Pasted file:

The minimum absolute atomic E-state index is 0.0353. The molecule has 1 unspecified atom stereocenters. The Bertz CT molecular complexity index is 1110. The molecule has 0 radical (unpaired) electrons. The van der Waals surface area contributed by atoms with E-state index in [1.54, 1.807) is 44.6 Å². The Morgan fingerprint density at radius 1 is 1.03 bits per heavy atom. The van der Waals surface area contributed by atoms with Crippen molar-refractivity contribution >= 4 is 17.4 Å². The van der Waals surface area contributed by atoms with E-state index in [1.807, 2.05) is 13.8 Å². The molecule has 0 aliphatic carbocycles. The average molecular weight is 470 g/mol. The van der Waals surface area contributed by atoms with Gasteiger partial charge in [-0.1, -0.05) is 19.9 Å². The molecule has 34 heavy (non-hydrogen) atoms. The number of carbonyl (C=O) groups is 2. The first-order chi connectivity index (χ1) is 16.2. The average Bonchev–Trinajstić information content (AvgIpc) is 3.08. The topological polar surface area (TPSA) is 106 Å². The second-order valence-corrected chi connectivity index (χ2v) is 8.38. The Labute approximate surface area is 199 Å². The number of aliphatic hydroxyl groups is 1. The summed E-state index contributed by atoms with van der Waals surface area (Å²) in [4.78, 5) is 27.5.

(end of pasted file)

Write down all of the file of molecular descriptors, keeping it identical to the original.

The minimum absolute atomic E-state index is 0.0353. The molecule has 1 unspecified atom stereocenters. The Bertz CT molecular complexity index is 1110. The molecule has 0 radical (unpaired) electrons. The van der Waals surface area contributed by atoms with E-state index in [1.54, 1.807) is 44.6 Å². The Morgan fingerprint density at radius 1 is 1.03 bits per heavy atom. The van der Waals surface area contributed by atoms with Crippen molar-refractivity contribution >= 4 is 17.4 Å². The van der Waals surface area contributed by atoms with E-state index in [1.807, 2.05) is 13.8 Å². The molecule has 0 aliphatic carbocycles. The average molecular weight is 470 g/mol. The van der Waals surface area contributed by atoms with Gasteiger partial charge in [-0.1, -0.05) is 19.9 Å². The molecule has 34 heavy (non-hydrogen) atoms. The number of carbonyl (C=O) groups is 2. The first-order chi connectivity index (χ1) is 16.2. The average Bonchev–Trinajstić information content (AvgIpc) is 3.08. The topological polar surface area (TPSA) is 106 Å². The second-order valence-corrected chi connectivity index (χ2v) is 8.38. The Labute approximate surface area is 199 Å². The number of aliphatic hydroxyl groups is 1. The summed E-state index contributed by atoms with van der Waals surface area (Å²) in [4.78, 5) is 27.5.